In the same way, 700 million people in the world – that’s 14% of the world population – now use the Internet, and the proportion represented by American ’Net surfers’ has fallen from two thirds of the total to just a quarter in less than ten years: a figure that underlines the explosion of this mode of communication worldwide.
Putting enough value on computer power
Against this backdrop, three fundamental trends are clearly emerging. First, we are witnessing exponential development in communications networks of all kinds, both fixed and wireless. Secondly, access points are becoming standardized with a proliferation of ‘active’ objects being used on these networks. Geo-location, intelligent objects, the second generation Web, are among the many new applications that will contribute to the development of this interconnected world. And finally there is the third trend – certainly one that is less visible, but just as fundamental – the explosion in processing power and computer storage that has enabled the information society to develop. In this vein, let’s not forget that the company Google is not – as is all too often believed – just a search engine, but first and foremost a gigantic computer processing force, of which the most visible application is currently the search engine. Today, through the Quaero project, Europe is seeking to launch into the domain of search engines. We can only encourage this initiative, but it seems to us that what is currently lacking in this ambitious collaboration is the presence of IT makers, at the top of the list of which should be the company I have the honor of leading. In the same way, it seems to me that the computing dimension of the Quaero project has been underestimated, given the project’s wide range of possible applications.
In general, we underestimate on the one hand the importance of processing power in the future development of the society, and on the other, our technological capacity to fulfill its growing needs. When it comes to the first point, in France we have seen first hand the problems experienced in introducing on-line tax returns. These were certainly not due to lack of ability on the part of Internet users, but really to insufficient computer processing resources being made available to enable the system to operate correctly. Since this inauspicious start, the necessary processing power has been implemented, and the on-line tax return system is one of the beacon applications of e-government in this country. But in the meantime, we mustn’t forget that not only the requirement for computing capacity, but also the processing and storage needs will be multiplied by 100 over the next ten years!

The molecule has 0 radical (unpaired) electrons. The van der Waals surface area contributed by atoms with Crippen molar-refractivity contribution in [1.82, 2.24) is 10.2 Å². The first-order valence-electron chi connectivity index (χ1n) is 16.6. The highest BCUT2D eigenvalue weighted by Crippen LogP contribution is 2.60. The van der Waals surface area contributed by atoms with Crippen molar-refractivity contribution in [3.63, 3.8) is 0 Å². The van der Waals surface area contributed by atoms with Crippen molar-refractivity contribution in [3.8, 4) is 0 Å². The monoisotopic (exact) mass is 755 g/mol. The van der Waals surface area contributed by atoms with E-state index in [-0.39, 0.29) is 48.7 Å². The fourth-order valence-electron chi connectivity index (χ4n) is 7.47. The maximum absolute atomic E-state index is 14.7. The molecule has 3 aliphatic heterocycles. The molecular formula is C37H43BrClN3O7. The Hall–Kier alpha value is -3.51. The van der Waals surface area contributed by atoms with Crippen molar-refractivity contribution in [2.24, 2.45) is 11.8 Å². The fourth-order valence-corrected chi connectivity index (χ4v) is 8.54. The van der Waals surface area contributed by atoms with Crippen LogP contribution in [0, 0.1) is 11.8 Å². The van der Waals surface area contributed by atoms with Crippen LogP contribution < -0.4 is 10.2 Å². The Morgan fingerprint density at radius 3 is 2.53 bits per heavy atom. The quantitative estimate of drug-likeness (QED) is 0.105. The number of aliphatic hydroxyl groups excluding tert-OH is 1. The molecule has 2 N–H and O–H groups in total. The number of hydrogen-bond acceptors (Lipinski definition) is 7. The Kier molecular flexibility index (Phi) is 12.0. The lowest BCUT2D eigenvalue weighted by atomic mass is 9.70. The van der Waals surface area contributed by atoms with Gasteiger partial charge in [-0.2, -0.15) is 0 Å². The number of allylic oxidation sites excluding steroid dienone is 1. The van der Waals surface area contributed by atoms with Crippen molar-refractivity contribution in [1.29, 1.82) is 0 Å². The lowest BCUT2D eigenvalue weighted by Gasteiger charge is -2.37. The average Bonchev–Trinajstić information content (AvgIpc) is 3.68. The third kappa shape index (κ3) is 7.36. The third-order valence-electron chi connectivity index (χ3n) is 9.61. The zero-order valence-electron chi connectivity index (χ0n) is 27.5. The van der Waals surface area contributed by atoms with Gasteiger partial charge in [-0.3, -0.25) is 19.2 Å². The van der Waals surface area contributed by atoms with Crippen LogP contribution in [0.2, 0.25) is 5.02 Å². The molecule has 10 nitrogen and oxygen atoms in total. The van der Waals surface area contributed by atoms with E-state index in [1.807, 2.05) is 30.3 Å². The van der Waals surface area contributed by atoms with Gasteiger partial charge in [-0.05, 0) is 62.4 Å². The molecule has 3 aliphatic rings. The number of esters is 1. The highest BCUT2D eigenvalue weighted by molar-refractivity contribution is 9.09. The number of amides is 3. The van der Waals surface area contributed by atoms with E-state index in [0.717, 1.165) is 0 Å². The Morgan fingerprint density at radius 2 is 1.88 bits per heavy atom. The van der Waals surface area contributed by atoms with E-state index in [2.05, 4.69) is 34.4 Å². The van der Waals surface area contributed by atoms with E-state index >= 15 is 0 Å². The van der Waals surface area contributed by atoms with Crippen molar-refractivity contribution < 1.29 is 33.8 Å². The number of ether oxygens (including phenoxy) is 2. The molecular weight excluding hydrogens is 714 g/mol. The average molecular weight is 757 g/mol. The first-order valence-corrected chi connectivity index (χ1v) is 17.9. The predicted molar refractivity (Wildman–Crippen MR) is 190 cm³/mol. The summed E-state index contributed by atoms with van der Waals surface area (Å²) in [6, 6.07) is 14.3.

Affirming our ambitions
The second point is the crucial importance of free software and open standards, both when it comes to hardware and research. In the case of the TERA-10 supercomputer we delivered to the CEA, the software that operates includes one million lines of code: 80% of this code originated from Open Source, and this meant we could develop the product in one fifth of the time that would have been required using traditional techniques. In other respects (and this aspect is sometimes ignored) the use of blocks of Open Source code guarantees independence for applications vis-à-vis any supplier: always a more strategic approach. Also, I believe that the deployment of Open Source is a significant factor in accelerating technological developments, as well as being a virtual guarantee of innovation and sovereignty.
To sum up, it seems to me vital that all of our elected leaders become aware that IT is becoming an indispensable component in every household, and a resource for which certain applications will be able to be delivered or managed by local authorities in the same way as water or electricity. Indeed, we have just set up a contractual arrangement of just this kind in the UK. Finally, let’s not forget the key role of some applications in generating employment. For example, the on-line auction site eBay has contributed to the creation of an ecosystem of some 750,000 people worldwide who gain a major source of their revenue from transactions on this platform. We are now able to build active and collaborative relationships through the medium of networks. We need structuring policies to support the development of these technologies and put more of an accent on our R&D efforts, which are a long way behind those in Japan or the United States.
Chairman and Chief Executive Officer
Interview made by Cités Numériques